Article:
A musing on black holes (inspired by Harris Johnson's work)

Harris Johnson’s painting Black Hole (2015) addresses the bizarre scientific concept of the same name, a concept that is strange and fraught with existential paradox. Calling something a “hole” implies that it is an empty space; a void, a vacuum, an absence. And to our human eyes, that’s what black holes look like: they’re black, empty circles; they are points in the sky where the stars have been erased and nothing is left behind to see. But scientifically speaking, that understanding is patently false.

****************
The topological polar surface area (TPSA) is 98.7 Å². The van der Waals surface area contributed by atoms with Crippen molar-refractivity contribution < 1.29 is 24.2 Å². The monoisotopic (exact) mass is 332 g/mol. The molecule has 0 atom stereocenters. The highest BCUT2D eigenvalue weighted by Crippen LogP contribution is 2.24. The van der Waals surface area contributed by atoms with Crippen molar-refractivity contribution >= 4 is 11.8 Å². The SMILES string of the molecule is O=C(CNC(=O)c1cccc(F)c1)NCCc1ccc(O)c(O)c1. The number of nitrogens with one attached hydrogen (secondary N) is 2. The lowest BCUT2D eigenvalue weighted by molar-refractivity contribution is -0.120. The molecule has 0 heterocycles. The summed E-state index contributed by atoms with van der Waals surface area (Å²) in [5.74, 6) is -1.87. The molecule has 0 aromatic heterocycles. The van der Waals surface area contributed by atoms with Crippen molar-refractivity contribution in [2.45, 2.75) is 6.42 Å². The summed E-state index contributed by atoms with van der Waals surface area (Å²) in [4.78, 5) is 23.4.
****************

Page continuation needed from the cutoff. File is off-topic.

unspecifically pissed off

Harris Johnson’s American Ramble is a stream-of-consciousness text painting directly on the gallery wall. As you read it, a growing sense of anxiety takes over, a kind of tidal wave of boredom, violence, and hopelessness. And yet, in league with Johnson’s other work, it also manages to somehow be funny. Not “funny Ha-Ha” but terribly funny: satirical, flippant, and sharp.

Self-Portrait (1983)

I really can’t get How to Remain Human artist Mary Ann Aitken's Self-Portrait (1983) out of my mind. The artist floats in a rough black field, a turbulent void. She wears her red painting robe, donned in the studio to protect her clothes from paint. In the painting, it protects her from the void. Compact and raw, her features are indistinct (two merged, bluish dots, a glob of dirty blonde) but her presence and energy are strongly felt.


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